The bookers might not have had much choice. Harnett, with an angelic smile, confessed that she had threatened to cut them if they didn’t allow her band to be the first cab off the rank.

She wove that kind of light and shade into her brand of indie-folk on this night, lightly wearing the responsibility attached to playing the return night of such a beloved venue. She laughed and joked through a set full of lush, Americana-style folk tunes, jangling guitar and a whole lot of honesty.

As she sang, her cowboy hat jauntily positioned, her jacket emblazoned with a sparkling cactus, you could suddenly be transported to the Mojave desert on a windless summer afternoon.

“I’ll be your baby if you want me/I’ll grow my hair long and keep it down,” she crooned in Make You Feel Blue. Yet later came a warning: “I want to do bad, bad things to you.”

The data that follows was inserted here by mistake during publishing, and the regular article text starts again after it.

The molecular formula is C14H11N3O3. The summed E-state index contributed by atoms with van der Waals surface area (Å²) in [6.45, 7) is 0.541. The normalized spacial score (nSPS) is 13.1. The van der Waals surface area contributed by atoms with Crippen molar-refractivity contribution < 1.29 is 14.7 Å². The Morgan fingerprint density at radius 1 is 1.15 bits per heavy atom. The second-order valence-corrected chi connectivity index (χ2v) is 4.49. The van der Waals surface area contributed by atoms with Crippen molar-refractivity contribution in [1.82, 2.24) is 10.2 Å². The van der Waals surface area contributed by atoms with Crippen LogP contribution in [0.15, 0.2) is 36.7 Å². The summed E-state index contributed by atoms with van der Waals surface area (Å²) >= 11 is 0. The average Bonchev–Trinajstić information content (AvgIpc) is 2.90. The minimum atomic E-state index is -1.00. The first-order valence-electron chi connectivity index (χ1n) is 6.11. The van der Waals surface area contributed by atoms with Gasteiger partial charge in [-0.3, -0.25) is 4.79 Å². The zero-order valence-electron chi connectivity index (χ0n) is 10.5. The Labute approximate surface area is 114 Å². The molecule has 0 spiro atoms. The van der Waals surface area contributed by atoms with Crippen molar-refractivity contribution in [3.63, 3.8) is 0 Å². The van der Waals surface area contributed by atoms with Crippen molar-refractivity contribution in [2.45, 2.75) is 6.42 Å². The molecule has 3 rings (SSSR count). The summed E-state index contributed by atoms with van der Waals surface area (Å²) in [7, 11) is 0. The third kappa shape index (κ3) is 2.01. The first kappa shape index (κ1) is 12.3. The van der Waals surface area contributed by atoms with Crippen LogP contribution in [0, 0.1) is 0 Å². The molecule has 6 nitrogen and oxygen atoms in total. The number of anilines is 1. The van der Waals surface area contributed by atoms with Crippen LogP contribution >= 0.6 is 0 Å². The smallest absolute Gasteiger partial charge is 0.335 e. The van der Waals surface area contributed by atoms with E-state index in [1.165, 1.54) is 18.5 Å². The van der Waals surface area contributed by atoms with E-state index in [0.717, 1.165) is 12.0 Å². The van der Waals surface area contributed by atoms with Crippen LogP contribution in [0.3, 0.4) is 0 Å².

Songs followed familiar threads of longing, wandering alone in the darkness, heartbreak and trying to become something a man would love. For the as-yet-unreleased 5AM (And I’m Drunk), she invited backing vocalist and fellow Sydneysider Andy Golledge to join her for a gritty, saxophone-infused tune that sums up the specific strangeness of the after-party.

In a venue such as the Lansdowne, an audience capacity of 50 might have been limiting for less energetic, less graceful performers, but Harnett and her Pony Boys kept the enthusiasm at a high all night, even though the crowd was seated, and the most we could do was raucously cheer and let our shoulders shimmy while staying rooted to our seats.


Maybe it was the power of Harnett’s soulful, melancholic voice, or just the sheer delight of being around strangers again, but the room felt united in its mission to have a damn good time.

That sense of togetherness, that peripheral acknowledgment of others in a room, each experiencing a song in their own way – it’s something no livestream, no matter how star-studded, could hope to imitate.

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